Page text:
St. Anthony the Great summed up Orthodox monastic theology in the words: “I am my brother.” By the light of the Resurrection, I reflect upon this truth: If I am my brother, I cannot condemn him, for I am as great a sinner as he. If I am my brother, I cannot let him go about in need. If I am my brother, hating him is hating myself. If I am my brother, his salvation is critical to my own. If am my brother, I will not rest until I share with him the joyful life in Christ. If I am my brother, I cannot bear his condemnation. If I am my brother, I must forgive all. If I am my brother, his injustices are mine. If I am my brother, I will pray for him when hope seems gone. If I am my brother, I will love him as I love myself.

I am surrounded with this kind of love. My family shows this generous love to me. My Church family, as well as those outside the visible boundaries of the Orthodox Church, show me this love every day. I see it everywhere: “Christ behind me, Christ before me.” It puts my paltry response to God’s love to shame, and yet it gives me hope — hope that Christ will also do His great work in me.

When our Lord Jesus Christ defined our neighbor, He gave the example of a Samaritan, one who was despised, and who had been taught to despise the man he helped, a man of a distinct but closely-related faith — perhaps as closely-related as the Christian confessions are to one another.

The Good Samaritan’s act of neighborliness required great humility. What does it cost me to love my neighbor “as myself?” Ironically, though I am a member of Christ’s Body, I would rather be aloof and secure than to acknowledge that “the Spirit blows where it will.” I would rather turn inward, walk backward in time to some imagined place in Church history where there were no divisions. I would rather not hear of injustices committed by Orthodox (unless in a jurisdiction I do not prefer). I would place blame for schisms and heresies completely on schismatics and heretics, rather than on my hardness of heart. Yet there would never have been such divisions had it not been for pride, arrogance, and the misuse of power — on all sides. If I do not repent this arrogance, then I am not like the Samaritan, pouring oil on deep and festering wounds, but like the “priest who saw him, and passed by on the other side.”

“If you do not love your brother, whom you have seen,” asks St. John, “how can you love God, Whom you have not seen?” If I refuse to find my brother in myself, I am blind, also, to my faults. But because the God who is “greater than our hearts,” has not condemned me, but forgiven me in Christ, I dare not condemn my brother. And together we will even rethink our histories, ceasing to consider ourselves the oppressed and the oppressor. In the light of the Resurrection, I can see that “I, my brother” includes the Greek and the Macedonian, the Jew and the Arab, the Catholic and the Protestant, the black and the white, the Christian and the Moslem, the Serb and the Croat, the settler and the Native American — inasmuch as I receive these and all my neighbors in my heart, and humbly and respectfully commend them to the heart of God. And I will ask God, by the mercies of Christ, to forgive all sinners, “of whom I am first.”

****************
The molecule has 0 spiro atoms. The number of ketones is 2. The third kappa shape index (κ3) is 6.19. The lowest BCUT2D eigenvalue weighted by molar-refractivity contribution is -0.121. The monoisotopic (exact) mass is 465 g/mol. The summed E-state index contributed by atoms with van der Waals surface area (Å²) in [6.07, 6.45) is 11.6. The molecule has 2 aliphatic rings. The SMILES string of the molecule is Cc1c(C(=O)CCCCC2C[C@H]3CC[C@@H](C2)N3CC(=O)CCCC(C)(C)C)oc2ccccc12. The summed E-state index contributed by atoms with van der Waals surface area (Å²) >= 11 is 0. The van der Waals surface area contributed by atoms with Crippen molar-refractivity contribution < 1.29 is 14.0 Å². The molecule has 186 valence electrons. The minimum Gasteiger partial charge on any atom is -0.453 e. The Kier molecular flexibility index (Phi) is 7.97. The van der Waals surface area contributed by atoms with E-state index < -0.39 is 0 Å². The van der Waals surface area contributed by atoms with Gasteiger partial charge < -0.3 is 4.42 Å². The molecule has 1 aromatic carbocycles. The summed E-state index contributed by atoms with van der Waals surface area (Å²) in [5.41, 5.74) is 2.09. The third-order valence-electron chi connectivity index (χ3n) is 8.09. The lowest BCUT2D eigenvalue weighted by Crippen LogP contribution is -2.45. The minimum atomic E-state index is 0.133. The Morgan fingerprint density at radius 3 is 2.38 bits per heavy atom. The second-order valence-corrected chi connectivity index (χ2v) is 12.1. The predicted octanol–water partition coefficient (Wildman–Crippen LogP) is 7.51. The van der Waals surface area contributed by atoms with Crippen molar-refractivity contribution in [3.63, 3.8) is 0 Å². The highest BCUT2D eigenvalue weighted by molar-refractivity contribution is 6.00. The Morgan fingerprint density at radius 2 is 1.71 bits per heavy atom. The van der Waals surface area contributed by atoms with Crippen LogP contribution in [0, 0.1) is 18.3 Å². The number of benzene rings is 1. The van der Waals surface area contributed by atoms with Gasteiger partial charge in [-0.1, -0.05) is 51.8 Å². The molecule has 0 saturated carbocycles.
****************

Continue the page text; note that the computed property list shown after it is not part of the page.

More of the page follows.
When I have forgiven all, I will love all. My heart will be filled with a goodly theme — I will address my ode to the King — He will be fairer for me than all the sons of men, and His Face in all of them I will seek. How can I tire of this new life? How can I find enough of the truth, the beauty, the grace of God? How can I thank Him enough for so many beautiful expressions of His love in others?

The seed which falls into the ground and dies brings forth fruit. The seed will drop into my heart and my heart will spring into flame. Then I will understand that the fig tree withered only because it refused to bear for Him, not because it could not. And I, like it, must burst into fruit at His touch, in season or out of season, for “I can do all things through Christ, Who strengthens me.” When will this begin? When if not now?

“From this day, from this hour, from the minute,” says St. Herman of Alaska, “let us love God first of all.” Because the Resurrection had freed his heart, St. Herman was able to receive, and therefore to give, extraordinary love to God and man. He saw the Native Americans with the eyes of Christ and thus served them as persons worthy of respect and honor, worthy to receive the Gospel of Christ, having been lovingly created in the image and likeness of God. He saw the holiness of all creation, and gave it the reverence love demands. May his prayers and example fire us with the love of God to “go, and do likewise.”

Sue Talley has a Masters of Music degree in piano performance, has taught piano at Whitworth College, and has done additional graduate study in church music at St. Vladimir’s Orthodox Seminary. She and her husband, singer Dana Talley, have given concerts all over the United States as well as in Italy, Russia and Albania.

reprinted from In Communion (issue 8, Pascha 1997)